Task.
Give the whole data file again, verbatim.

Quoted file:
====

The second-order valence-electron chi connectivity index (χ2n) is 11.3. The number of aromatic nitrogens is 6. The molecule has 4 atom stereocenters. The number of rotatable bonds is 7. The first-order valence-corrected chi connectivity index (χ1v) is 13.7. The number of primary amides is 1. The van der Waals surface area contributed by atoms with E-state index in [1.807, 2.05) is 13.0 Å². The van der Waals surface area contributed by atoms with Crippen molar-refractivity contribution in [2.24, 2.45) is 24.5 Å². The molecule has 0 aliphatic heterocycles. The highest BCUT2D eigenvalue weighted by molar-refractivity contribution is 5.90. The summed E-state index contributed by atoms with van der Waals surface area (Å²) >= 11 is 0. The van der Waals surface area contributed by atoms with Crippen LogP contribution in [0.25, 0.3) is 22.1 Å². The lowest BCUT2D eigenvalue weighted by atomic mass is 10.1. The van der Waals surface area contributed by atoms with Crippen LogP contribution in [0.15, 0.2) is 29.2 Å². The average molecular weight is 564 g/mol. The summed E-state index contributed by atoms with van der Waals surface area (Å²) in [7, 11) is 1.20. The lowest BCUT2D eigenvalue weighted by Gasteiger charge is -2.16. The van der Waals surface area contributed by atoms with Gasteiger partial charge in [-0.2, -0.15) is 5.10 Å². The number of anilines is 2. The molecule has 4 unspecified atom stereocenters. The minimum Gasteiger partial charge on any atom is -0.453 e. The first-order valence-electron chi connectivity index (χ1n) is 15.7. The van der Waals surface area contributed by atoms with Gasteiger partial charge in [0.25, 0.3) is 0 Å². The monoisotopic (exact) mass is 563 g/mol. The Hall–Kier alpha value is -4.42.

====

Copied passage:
The second-order valence-electron chi connectivity index (χ2n) is 11.3. The number of aromatic nitrogens is 6. The molecule has 4 atom stereocenters. The number of rotatable bonds is 7. The first-order valence-corrected chi connectivity index (χ1v) is 13.7. The number of primary amides is 1. The van der Waals surface area contributed by atoms with E-state index in [1.807, 2.05) is 13.0 Å². The van der Waals surface area contributed by atoms with Crippen molar-refractivity contribution in [2.24, 2.45) is 24.5 Å². The molecule has 0 aliphatic heterocycles. The highest BCUT2D eigenvalue weighted by molar-refractivity contribution is 5.90. The summed E-state index contributed by atoms with van der Waals surface area (Å²) >= 11 is 0. The van der Waals surface area contributed by atoms with Crippen LogP contribution in [0.25, 0.3) is 22.1 Å². The lowest BCUT2D eigenvalue weighted by atomic mass is 10.1. The van der Waals surface area contributed by atoms with Crippen LogP contribution in [0.15, 0.2) is 29.2 Å². The average molecular weight is 564 g/mol. The summed E-state index contributed by atoms with van der Waals surface area (Å²) in [7, 11) is 1.20. The lowest BCUT2D eigenvalue weighted by Gasteiger charge is -2.16. The van der Waals surface area contributed by atoms with Gasteiger partial charge in [-0.2, -0.15) is 5.10 Å². The number of anilines is 2. The molecule has 4 unspecified atom stereocenters. The minimum Gasteiger partial charge on any atom is -0.453 e. The first-order valence-electron chi connectivity index (χ1n) is 15.7. The van der Waals surface area contributed by atoms with Gasteiger partial charge in [0.25, 0.3) is 0 Å². The monoisotopic (exact) mass is 563 g/mol. The Hall–Kier alpha value is -4.42.